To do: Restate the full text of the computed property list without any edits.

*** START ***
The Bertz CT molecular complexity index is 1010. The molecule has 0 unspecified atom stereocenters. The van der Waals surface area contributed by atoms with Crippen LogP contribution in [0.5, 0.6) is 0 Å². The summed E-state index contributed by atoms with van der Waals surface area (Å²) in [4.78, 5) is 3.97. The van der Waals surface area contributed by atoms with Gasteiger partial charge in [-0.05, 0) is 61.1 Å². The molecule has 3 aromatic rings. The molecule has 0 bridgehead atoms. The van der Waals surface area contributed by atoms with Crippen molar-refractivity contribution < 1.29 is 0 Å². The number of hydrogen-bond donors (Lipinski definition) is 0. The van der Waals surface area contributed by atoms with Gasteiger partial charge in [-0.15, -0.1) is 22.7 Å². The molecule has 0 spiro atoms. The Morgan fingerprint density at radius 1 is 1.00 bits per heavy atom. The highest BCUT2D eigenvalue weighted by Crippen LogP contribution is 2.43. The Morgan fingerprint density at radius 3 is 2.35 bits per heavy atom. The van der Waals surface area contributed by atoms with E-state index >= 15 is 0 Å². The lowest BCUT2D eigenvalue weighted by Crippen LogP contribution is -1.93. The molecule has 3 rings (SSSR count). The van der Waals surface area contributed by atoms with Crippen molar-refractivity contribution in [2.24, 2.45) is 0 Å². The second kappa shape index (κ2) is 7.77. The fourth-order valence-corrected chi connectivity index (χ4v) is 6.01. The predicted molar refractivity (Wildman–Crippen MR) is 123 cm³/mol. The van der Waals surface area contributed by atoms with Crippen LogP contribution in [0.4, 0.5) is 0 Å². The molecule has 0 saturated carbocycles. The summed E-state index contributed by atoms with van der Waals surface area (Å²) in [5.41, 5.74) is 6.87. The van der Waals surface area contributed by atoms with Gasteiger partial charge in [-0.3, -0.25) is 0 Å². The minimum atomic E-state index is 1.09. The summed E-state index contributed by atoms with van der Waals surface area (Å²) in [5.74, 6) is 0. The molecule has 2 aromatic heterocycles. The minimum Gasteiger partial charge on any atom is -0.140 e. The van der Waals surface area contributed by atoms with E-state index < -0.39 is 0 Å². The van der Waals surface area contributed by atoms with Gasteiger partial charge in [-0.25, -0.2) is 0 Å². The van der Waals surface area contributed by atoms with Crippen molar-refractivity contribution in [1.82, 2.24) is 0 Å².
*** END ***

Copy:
The Bertz CT molecular complexity index is 1010. The molecule has 0 unspecified atom stereocenters. The van der Waals surface area contributed by atoms with Crippen LogP contribution in [0.5, 0.6) is 0 Å². The summed E-state index contributed by atoms with van der Waals surface area (Å²) in [4.78, 5) is 3.97. The van der Waals surface area contributed by atoms with Gasteiger partial charge in [-0.05, 0) is 61.1 Å². The molecule has 3 aromatic rings. The molecule has 0 bridgehead atoms. The van der Waals surface area contributed by atoms with Crippen molar-refractivity contribution < 1.29 is 0 Å². The number of hydrogen-bond donors (Lipinski definition) is 0. The van der Waals surface area contributed by atoms with Gasteiger partial charge in [-0.15, -0.1) is 22.7 Å². The molecule has 0 spiro atoms. The Morgan fingerprint density at radius 1 is 1.00 bits per heavy atom. The highest BCUT2D eigenvalue weighted by Crippen LogP contribution is 2.43. The Morgan fingerprint density at radius 3 is 2.35 bits per heavy atom. The van der Waals surface area contributed by atoms with E-state index >= 15 is 0 Å². The lowest BCUT2D eigenvalue weighted by Crippen LogP contribution is -1.93. The molecule has 3 rings (SSSR count). The van der Waals surface area contributed by atoms with Crippen molar-refractivity contribution in [2.24, 2.45) is 0 Å². The second kappa shape index (κ2) is 7.77. The fourth-order valence-corrected chi connectivity index (χ4v) is 6.01. The predicted molar refractivity (Wildman–Crippen MR) is 123 cm³/mol. The van der Waals surface area contributed by atoms with Crippen LogP contribution in [0.4, 0.5) is 0 Å². The molecule has 0 saturated carbocycles. The summed E-state index contributed by atoms with van der Waals surface area (Å²) in [5.41, 5.74) is 6.87. The van der Waals surface area contributed by atoms with Gasteiger partial charge in [-0.3, -0.25) is 0 Å². The minimum atomic E-state index is 1.09. The summed E-state index contributed by atoms with van der Waals surface area (Å²) in [5.74, 6) is 0. The molecule has 2 aromatic heterocycles. The minimum Gasteiger partial charge on any atom is -0.140 e. The van der Waals surface area contributed by atoms with E-state index < -0.39 is 0 Å². The van der Waals surface area contributed by atoms with Gasteiger partial charge in [-0.25, -0.2) is 0 Å². The van der Waals surface area contributed by atoms with Crippen molar-refractivity contribution in [1.82, 2.24) is 0 Å².